On Tuesday 25th March representatives from eight angling clubs, from the Shrewsbury area and further afield, met on the River Roden north of Shrewsbury for a demonstration day of river habitat restoration techniques using large woody debris. The day was organised by Environment Agency Fisheries staff in conjunction with the Wild Trout Trust, with the aim of providing representatives from local angling clubs (and partners such as the Severn Rivers Trust) the opportunity to witness and take part in practical demonstrations of techniques, which they could then put to use in future back on their own stretches of river.

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Despite the weather the day was a great success, with 19 attendees treated to demonstrations of various techniques such as pleaching (hinging) of hazel / alder / willow / hawthorn trees alongside the riverbank and also the introduction of brushwood structures to margins of river.

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All techniques have the aim of creating dense cover for juvenile fish species. However, they also have the benefit of improving river bank protection by making it more resilient to erosion. Brushwood gathered from nearby coppicing work and recent storm damage was also utilised, whilst fixing methods included stakes and wire for bundles and also pinning trees with metal bars so they don’t dislodge form the riverbed.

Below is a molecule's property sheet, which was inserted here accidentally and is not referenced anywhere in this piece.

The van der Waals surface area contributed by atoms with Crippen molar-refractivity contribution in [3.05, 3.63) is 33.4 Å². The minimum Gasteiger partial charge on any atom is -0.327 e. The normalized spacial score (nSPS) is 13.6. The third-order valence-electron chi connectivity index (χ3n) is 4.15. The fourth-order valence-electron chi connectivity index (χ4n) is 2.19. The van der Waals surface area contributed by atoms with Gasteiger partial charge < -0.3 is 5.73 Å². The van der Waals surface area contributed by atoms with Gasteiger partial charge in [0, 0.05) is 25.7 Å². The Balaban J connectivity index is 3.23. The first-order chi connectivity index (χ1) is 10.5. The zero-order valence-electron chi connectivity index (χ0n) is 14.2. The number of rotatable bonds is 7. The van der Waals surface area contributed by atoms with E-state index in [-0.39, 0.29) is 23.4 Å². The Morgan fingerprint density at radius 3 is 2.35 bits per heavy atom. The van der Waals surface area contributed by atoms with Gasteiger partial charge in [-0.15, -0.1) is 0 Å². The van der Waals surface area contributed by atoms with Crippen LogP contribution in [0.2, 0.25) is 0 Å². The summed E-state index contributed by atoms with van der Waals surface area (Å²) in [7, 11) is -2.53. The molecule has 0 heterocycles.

The work will help to trap silt and clean the gravel on the river bed to provide improved trout spawning habitat.

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More habitat days are planned on the River Frome in Gloucestershire and River Leadon in April, again organised by our Fisheries staff and led by the Wild Trout Trust.

Events like these are made possible by the money we receive from fishing licence sales, buy yours here. http://bit.ly/Y0g6pO

!

Fishy health checks in Shropshire

Our fish monitoring programme is now in full swing and our people have been undertaking lots of electric fishing surveys. On Wednesday 18th June we surveyed the River Onny near Onibury in Shropshire.

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Using electric current we surveyed 100m of the River Onny and caught:

127 juvenile Salmon

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18 Brown Trout

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3 Grayling

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2 large eels

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We measured all the fish and removed 3 scales from each salmon and trout in order for them to aged by our Brampton Laboratory.

This is a fantastic result! We counted salmon redds (nests) on this same stretch in October and November last year and saw salmon spawning, redds and dead kelts (fish that have died from exhaustion after spawning).

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The large numbers we caught shows the river in a great health and that not all the redds got washed away by the winter floods.

Staff from the Centre for Environment, Fisheries and Aquaculture Science (CEFAS) joined us and took 30 salmon parr away to check if they have a parasite, Gyrodactylus salaris.